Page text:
STARTING ANEW WITH INDEPENDENT LEARNING        by Gelek Badheytsang

originally published in the 2013 Winter Issue

Living in a new country can sometimes mean more than leaving your friends or personal belongings behind. For some, it means starting their careers from scratch and leaving their original aspirations behind as well.


Such was the case for Ilda. After arriving in Toronto in 2009 from Cameroon, Ilda felt a need to reassess her career goals. “I wanted to be an accountant at first,” the 28 year-old, mother of two says. “But I changed my mind and decided to become a nurse because I felt that I could have a more flexible work schedule, and be available to look after my family.”


Even though Ilda had a Bachelor’s Degree from her native country, she found out that in order for her to pursue her nursing studies, she needed to fill in those gaps with Ontario high school courses.


She checked her Cameroonian credentials with the International Credential Assessment Service of Canada (ICAS) and was told that she needed high school Science and English credits. Unsure about how to proceed, a friend pointed her to the Independent Learning Centre (ILC).


“The ILC was perfect,” Ilda says. “All of the prerequisite credits that I needed were offered by the ILC, so I registered right away.”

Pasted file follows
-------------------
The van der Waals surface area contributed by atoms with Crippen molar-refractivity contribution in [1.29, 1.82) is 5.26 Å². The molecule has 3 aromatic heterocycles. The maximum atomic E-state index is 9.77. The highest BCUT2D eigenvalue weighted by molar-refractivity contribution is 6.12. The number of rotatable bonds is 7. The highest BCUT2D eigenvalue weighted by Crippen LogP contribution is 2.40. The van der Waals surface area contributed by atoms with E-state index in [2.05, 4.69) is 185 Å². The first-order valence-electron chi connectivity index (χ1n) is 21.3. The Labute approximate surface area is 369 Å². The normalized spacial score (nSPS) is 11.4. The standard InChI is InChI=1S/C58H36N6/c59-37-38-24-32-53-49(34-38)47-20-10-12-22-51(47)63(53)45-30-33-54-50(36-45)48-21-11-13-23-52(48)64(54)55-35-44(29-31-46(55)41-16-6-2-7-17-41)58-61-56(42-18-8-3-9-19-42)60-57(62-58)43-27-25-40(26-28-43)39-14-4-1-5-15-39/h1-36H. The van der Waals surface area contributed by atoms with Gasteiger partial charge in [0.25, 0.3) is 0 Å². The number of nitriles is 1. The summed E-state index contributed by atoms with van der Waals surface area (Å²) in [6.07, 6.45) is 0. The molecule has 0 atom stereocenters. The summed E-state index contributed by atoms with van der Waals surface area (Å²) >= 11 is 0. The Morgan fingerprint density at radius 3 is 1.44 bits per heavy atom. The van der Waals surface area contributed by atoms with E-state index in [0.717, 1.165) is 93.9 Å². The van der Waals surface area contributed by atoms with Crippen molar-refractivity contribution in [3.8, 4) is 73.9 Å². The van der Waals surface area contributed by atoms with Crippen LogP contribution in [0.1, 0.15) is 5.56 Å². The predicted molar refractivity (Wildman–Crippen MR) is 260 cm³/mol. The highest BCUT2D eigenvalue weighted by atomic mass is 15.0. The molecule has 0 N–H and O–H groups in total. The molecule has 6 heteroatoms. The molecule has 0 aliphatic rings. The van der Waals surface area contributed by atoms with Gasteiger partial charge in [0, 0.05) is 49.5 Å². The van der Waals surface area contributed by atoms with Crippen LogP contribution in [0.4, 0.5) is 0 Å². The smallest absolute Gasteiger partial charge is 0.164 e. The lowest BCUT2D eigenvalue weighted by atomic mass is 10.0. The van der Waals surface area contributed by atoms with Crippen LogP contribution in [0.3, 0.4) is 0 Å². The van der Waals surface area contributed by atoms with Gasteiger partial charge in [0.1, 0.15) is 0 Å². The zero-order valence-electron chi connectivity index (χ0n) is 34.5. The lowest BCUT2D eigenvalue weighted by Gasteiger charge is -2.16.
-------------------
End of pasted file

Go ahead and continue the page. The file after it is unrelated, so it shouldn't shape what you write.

With help from her husband, Ilda registered with the ILC to take the four high school courses she needed to enter University. She completed her courses in eight months, with an average in the mid-eighties.


“I was so happy!” exclaims Ilda. Even though the courses were new to her, the way the courses were designed and the support from ILC’s staff helped her excel in her distance learning.


“I thought the science courses would be really hard, but the way ILC broke down the materials helped me understand what I was studying and reflect on what I’d learned,” says Ilda.


“The courses we offer and the independence that comes with the ILC model is a tremendous opportunity for many Ontarians, especially those who are new parents or new Canadians,” says Sarah Irwin, Managing Director of the ILC. “Our students are proof that getting a high school diploma is possible. Regardless of your circumstance, you don’t have to turn your life upside down to complete your high school education.”


With her Ontario high school credits in hand, Ilda was accepted into the nursing program at Toronto’s George Brown College. She will eventually graduate from Ryerson University. University and her goals won't end with a nursing degree. “I want to become a nurse practitioner,” says Ilda. “My hope is to work in the pediatric unit of a hospital.”


Sometimes, it turns out, starting from scratch isn’t as bad as it seems.


The ILC is Ontario’s designated provider of distance education. Courses are designed to help individuals of all ages seeking to complete their high school qualifications or upgrade their marks for post-secondary enrolment. Additionally, the ILC is the sole provider of the GED Test, which awards successful test takers with an Ontario High School Equivalency Certificate. ILC high school courses are available in English and French. Registration fee is $40 per course.


Visit www.ILC.org for more information.


* Last name withheld upon request

Toronto, Canada